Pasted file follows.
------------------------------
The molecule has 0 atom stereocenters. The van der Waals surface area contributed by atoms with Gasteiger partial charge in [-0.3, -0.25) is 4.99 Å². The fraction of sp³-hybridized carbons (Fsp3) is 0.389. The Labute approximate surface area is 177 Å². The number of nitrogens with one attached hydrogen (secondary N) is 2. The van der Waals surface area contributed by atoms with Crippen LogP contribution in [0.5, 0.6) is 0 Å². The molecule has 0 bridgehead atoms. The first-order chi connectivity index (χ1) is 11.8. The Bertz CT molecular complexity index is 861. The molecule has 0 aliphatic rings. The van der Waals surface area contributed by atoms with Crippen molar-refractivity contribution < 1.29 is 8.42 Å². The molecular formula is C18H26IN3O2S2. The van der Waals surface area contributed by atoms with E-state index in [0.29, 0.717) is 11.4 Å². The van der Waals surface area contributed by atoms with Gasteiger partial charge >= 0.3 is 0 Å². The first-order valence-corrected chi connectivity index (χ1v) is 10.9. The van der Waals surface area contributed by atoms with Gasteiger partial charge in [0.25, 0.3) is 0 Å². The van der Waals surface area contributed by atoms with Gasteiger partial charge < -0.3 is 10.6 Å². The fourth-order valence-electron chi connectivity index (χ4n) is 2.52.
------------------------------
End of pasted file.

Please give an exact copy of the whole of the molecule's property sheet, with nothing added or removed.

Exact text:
The molecule has 0 atom stereocenters. The van der Waals surface area contributed by atoms with Gasteiger partial charge in [-0.3, -0.25) is 4.99 Å². The fraction of sp³-hybridized carbons (Fsp3) is 0.389. The Labute approximate surface area is 177 Å². The number of nitrogens with one attached hydrogen (secondary N) is 2. The van der Waals surface area contributed by atoms with Crippen LogP contribution in [0.5, 0.6) is 0 Å². The molecule has 0 bridgehead atoms. The first-order chi connectivity index (χ1) is 11.8. The Bertz CT molecular complexity index is 861. The molecule has 0 aliphatic rings. The van der Waals surface area contributed by atoms with Crippen molar-refractivity contribution < 1.29 is 8.42 Å². The molecular formula is C18H26IN3O2S2. The van der Waals surface area contributed by atoms with E-state index in [0.29, 0.717) is 11.4 Å². The van der Waals surface area contributed by atoms with Gasteiger partial charge >= 0.3 is 0 Å². The first-order valence-corrected chi connectivity index (χ1v) is 10.9. The van der Waals surface area contributed by atoms with Gasteiger partial charge in [0.25, 0.3) is 0 Å². The van der Waals surface area contributed by atoms with Gasteiger partial charge < -0.3 is 10.6 Å². The fourth-order valence-electron chi connectivity index (χ4n) is 2.52.